Ayshford was a small holding, and we should expect the Ayshford family in the Middle Ages to be yeomen farmers. Later generations married into armigerous families and bore a coat of arms themselves.

In the twelfth century Cistercian monks brought sheep farming to England. This laid the grounds for Devon’s future prosperity.

When Henry I died in 1135 he should have been succeeded by his daughter Matilda. But when her marriage to Geoffrey of Anjou, Normandy’s enemy, caused the barons to break their vows to uphold her succession. Instead, Stephen, Henry’s nephew by Adela, daughter of William of Conqueror, claimed the throne. There was civil war between 1135 and 1154, with Stephen crowned king, but unable to control the whole country. He was held prisoner for a time, after being captured at the Battle of Lincoln in 1141, but the people of London refused to let Matilda enter as queen. The war was resolved when Stephen agreed to acknowledge Matilda’s son Henry as his heir. Henry II became king in 1154.


Heather Ayshford writes: “Between 1161 and 1173, Walter Clavile, grandson of the first Walter, founded a priory for Austin canons on his property at Legh in Burlescombe. Witnessing this deed was a certain Stephen of Ayshford and his five adult sons. Stephen must have been at least 50 and had already given his name to the Raddon property mentioned in Domesday. From this time on it is referred to as Stevenston Barton in Upton Pyne parish.

The introduction to the Cartulary of Canonsleigh Abbey adds: “The Ayshford family were tenants of the Claviles… Stephen de Ayshford was contemporary with Walter de Clavile II and witnessed the foundation charter in company with five of his sons.”[6] These witnesses are named in the Cartulary itself as “Stephen de Aysforde and Walter, William, Richard and Robert and Simon his sons”.[7]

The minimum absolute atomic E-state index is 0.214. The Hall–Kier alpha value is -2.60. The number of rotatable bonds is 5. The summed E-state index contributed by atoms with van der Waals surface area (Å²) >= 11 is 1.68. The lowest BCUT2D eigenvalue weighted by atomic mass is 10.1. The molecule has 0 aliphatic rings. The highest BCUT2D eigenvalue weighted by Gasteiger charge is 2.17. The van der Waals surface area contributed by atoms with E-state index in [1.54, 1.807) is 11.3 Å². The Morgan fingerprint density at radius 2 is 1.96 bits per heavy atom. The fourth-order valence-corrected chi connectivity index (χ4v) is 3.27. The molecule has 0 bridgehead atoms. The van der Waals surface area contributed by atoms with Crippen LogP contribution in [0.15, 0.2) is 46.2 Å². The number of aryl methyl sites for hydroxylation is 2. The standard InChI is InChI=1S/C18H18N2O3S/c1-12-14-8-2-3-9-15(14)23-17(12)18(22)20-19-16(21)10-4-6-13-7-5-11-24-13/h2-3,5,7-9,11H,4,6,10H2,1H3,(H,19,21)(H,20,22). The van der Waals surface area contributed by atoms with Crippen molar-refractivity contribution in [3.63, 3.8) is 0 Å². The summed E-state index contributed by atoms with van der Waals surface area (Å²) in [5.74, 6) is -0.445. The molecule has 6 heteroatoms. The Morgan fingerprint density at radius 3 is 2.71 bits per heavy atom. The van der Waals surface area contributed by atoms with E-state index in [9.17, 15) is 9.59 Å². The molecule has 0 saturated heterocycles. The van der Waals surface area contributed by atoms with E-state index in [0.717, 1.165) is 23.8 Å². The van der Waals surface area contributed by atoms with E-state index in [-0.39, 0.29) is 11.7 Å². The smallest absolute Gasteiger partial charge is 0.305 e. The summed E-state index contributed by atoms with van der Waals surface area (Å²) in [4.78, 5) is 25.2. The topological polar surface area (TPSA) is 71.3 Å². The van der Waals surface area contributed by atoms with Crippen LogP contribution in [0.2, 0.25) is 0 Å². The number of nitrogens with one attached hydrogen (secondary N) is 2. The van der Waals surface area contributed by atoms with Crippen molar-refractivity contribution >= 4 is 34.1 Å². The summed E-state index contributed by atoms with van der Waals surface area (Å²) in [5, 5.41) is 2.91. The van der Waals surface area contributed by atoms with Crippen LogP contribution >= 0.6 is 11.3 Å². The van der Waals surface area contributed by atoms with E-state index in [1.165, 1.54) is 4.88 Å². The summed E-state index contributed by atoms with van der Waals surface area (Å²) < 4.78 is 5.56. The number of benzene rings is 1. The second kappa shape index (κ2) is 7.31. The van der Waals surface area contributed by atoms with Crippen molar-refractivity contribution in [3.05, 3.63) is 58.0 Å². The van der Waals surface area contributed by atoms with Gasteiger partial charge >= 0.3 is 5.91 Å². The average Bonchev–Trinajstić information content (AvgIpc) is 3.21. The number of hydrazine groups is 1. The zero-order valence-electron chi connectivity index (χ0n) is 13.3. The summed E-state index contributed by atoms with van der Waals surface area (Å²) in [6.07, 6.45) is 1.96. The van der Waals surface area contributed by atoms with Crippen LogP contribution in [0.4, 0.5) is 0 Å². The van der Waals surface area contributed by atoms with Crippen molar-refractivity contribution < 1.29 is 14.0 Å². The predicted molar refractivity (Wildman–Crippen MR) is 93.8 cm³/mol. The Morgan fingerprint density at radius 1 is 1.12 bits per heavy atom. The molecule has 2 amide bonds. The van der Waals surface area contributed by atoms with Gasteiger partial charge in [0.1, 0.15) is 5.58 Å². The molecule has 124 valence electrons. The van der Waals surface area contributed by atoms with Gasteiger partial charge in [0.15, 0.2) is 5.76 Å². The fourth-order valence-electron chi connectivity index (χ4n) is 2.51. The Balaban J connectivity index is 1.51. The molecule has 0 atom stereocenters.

About 1160 Stephen of Ashford gave land at Ayshford and Pugham to this newly-founded house.[8]


In 1170 the country was rocked by the murder of Archbishop Thomas Becket in his cathedral at Canterbury, reputedly at the king’s instigation. One of the four knights who assassinated him was William de Tracey of Devon.


Walter, the couple’s eldest son, died young.

Stephen died about 1180, probably around 70 years old.

His second son William inherited Ayshford and Stevenston. The third son, Robert, married Bertha, who predeceased him. The daughter Agnes was also widowed. Heather Ayshford adds: “We only know of this and some later generations because of the detailed records kept at the Priory. The canons kept a close eye on their property, most of which had been donated by their neighbours, including the Ayshfords…

“As a farewell to Stephen, perhaps this is a good moment to mention the Stevenston Great Oak which stands or rather leans at the entrance to that estate. Once huge, this old tree is mentioned by name on the earliest maps and can hardly be less than 600 years old.”[9]


[1] G.W. Copeland.

[2] F. & H. Ayshford, Notes Towards a History of the Ayshford Family of Devon. Typescript booklet.

[3] Worthy, Charles,. Devon Wills, London: Bemrose (1896)

[4] Debbie Kennett

[5] Ayshford

[6] The Cartulary of Canonsleigh Abbey. DCRS New Series Vol.8 (Harleian MS no.3660), ed.Vera C. M. London.1965, p.xxi.

[7] ibid. p.3.

[8] G.W. Copeland

[9] Ayshford




Sampson Tree